Ever since I was a little girl, I could walk into an art store and my feel my heart flutter: the smells of paints and wax crayons, the rows of markers, pencils and erasers of all shapes and sizes, and the stacks of empty sketch pads and canvases just waiting for someone to fill them with their ideas.
Today, as a designer, I’m lucky enough to be surrounded by art supplies: the tools of my trade. (Not that I wouldn’t mind a few more!) Here’s a sample of some of the items on my desk and why they’re there:
- Prismacolor markers. The gold standard of marker rendering, these markers have the ability to blend and shade, bringing sketches to life. And while I really don’t do a lot of marker rendering any more (I scan my sketches and color them in Photoshop), it’s still fun to pick them up once in a while and add a punch of color to a drawing.
- Blank Journals in Mix Colors. Any time I see a blank journal with Mix’s teal and red combo, I snap one up. Sure, regular notebooks would provide the same function, but there’s something about taking notes in a journal that makes note-taking seem like an event.
- Pantone Plus Series chip books. My newest purchase, these are really valuable in communicating colors to clients to make sure we’re comparing apples to apples, so to speak. Why? Colors shift from monitor to monitor and printer to printer. The chips provide a point of reference in our color discussions. My Christmas wishlist? Make the darn things easier to search for color numbers!
- Swingline stapler in slate blue. Sigh. Just love the retro design—it reminds me of visiting my dad’s office when I was little.
- Spyder 3 monitor color calibration tool. This little three sided electronic doo-hickey suction cups to my screen and takes measurements, then sends the information to the accompanying software to make sure I’m seeing colors as they’re meant to appear on screen.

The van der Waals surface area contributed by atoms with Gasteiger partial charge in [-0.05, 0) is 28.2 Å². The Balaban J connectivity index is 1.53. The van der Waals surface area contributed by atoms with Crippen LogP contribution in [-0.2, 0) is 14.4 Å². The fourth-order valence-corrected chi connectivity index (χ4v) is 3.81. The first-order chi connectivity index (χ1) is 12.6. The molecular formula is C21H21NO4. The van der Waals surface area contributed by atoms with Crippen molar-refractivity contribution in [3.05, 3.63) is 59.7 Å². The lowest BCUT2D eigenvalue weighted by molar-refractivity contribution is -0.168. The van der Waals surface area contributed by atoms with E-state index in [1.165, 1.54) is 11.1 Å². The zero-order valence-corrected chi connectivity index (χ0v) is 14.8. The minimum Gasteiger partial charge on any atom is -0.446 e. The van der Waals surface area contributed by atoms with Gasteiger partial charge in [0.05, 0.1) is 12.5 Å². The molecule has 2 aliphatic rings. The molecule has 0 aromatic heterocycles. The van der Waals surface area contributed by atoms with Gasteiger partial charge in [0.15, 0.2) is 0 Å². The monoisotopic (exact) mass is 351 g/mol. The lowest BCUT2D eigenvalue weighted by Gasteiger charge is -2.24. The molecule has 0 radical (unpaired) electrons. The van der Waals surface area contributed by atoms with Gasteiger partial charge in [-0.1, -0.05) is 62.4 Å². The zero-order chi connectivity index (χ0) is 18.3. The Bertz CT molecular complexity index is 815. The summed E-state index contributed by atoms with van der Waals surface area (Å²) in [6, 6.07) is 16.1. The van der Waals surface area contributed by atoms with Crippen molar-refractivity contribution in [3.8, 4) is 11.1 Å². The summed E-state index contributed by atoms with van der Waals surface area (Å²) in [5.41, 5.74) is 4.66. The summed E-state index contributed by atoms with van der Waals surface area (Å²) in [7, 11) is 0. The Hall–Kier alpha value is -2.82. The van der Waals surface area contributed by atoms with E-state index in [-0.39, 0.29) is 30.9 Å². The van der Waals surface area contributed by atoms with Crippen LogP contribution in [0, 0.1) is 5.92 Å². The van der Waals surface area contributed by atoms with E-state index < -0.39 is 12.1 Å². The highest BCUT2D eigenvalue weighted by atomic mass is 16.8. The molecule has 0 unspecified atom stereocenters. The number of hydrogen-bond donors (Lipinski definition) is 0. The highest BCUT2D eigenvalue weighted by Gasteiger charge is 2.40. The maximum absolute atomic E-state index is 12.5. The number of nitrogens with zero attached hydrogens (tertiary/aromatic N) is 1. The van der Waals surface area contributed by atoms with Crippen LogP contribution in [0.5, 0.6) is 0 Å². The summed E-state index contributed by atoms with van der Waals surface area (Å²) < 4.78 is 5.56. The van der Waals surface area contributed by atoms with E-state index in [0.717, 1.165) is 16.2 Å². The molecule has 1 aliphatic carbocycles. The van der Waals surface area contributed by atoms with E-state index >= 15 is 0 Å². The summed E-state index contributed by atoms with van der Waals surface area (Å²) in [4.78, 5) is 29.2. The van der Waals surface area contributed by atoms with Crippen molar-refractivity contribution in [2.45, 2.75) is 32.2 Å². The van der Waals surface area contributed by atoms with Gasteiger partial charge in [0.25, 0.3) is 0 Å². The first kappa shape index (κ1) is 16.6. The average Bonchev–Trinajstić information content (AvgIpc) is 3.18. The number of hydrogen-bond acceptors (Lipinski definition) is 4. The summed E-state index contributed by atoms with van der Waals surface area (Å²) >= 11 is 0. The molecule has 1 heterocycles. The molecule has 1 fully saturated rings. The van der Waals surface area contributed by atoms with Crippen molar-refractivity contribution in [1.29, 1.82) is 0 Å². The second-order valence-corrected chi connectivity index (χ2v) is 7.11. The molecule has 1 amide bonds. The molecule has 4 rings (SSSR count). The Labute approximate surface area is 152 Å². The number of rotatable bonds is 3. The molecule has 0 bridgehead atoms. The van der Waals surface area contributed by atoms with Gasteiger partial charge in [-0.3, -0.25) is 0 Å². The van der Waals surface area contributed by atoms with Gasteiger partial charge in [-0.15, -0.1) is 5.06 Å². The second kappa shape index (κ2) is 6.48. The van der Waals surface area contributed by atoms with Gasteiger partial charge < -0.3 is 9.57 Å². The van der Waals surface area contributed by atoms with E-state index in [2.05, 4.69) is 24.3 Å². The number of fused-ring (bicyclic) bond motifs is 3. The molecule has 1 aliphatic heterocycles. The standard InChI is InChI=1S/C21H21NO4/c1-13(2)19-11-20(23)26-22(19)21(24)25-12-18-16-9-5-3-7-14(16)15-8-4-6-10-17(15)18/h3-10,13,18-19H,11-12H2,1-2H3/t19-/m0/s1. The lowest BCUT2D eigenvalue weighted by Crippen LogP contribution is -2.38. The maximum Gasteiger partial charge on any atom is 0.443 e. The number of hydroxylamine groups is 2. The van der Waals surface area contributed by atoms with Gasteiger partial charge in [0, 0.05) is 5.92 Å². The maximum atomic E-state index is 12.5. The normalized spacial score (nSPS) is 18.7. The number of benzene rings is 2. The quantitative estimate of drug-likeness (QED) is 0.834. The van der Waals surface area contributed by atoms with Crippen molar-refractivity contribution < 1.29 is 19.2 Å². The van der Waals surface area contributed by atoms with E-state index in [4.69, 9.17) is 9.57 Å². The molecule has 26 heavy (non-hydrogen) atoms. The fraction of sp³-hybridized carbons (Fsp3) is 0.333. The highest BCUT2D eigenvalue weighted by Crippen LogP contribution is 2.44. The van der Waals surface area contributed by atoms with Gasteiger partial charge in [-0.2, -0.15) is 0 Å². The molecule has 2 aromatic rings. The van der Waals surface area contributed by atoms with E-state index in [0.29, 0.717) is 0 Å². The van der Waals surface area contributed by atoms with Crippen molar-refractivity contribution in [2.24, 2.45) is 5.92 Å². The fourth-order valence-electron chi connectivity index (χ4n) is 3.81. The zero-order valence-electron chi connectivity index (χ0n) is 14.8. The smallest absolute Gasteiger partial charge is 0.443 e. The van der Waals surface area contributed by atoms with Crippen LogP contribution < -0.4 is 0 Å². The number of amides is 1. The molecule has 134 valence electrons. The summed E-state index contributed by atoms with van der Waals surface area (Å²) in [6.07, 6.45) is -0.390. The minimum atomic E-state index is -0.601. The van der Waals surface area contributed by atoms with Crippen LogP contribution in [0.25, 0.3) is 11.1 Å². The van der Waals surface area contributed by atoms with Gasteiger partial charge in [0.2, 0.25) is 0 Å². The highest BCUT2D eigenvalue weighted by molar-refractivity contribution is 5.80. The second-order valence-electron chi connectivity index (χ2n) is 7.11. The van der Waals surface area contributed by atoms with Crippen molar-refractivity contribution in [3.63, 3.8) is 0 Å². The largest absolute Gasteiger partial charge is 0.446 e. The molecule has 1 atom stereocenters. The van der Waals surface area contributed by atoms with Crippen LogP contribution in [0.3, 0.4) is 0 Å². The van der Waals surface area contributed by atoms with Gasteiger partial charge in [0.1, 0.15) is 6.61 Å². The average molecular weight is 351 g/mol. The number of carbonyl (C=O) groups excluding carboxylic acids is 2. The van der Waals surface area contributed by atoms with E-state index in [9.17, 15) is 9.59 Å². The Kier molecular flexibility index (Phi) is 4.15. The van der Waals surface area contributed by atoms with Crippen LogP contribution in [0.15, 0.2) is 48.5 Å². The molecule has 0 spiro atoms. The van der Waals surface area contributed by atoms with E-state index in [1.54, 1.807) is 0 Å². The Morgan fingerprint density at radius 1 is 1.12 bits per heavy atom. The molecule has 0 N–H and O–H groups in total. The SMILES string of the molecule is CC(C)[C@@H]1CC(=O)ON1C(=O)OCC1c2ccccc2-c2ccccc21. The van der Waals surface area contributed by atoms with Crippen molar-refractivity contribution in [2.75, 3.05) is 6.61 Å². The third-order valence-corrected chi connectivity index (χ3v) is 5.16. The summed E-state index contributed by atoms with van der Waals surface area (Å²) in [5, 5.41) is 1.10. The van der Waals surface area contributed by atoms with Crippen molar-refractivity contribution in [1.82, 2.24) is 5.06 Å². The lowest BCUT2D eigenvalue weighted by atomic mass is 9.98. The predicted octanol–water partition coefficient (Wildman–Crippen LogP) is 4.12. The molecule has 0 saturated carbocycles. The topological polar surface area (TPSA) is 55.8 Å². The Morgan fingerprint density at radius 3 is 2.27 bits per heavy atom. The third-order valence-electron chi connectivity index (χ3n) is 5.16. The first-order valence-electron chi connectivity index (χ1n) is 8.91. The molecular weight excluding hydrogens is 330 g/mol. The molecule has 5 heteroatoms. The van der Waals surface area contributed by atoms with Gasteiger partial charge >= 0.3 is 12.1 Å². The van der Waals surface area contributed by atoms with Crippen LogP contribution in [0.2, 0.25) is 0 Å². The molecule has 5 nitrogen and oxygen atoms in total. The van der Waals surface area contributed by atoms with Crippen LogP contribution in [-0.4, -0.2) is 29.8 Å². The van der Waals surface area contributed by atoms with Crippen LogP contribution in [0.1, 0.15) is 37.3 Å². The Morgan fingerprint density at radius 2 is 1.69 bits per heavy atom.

- Dictionary and thesaurus. In the marketing world, finding just the right word can give you an edge over your competitors. These tools are simple yet effective for punching up ad copy.
- E scale. This clever little design tool has the capital letter E typed on a clear background in sizes ranging from 6pt to 84pt. It’s a great reference to tell me how small is too small, and it can help me reverse engineer type sizes from a previous campaign if a client is wanting me to recreate a look.
- Pantone Color Bridge color fan. Like the Pantone chips, this color palette tool provides a color reference. But unlike the chips, this tool shows how a true PMS formula will look when printed with CMYK inks. It’s helpful to know when selecting a color whether a color will shift a lot when it prints digitally from the color you specified from a Pantone chip.
- 14″ x 17″ marker paper and Sharpie Markers. A formidable duo when sketching layouts or concepting for logos.
Setting yourself up with the tools of the trade makes work flow easier and more accurate, and even provides a boost of creativity. What’s in your office and why? I’d love to hear from you…leave a comment below!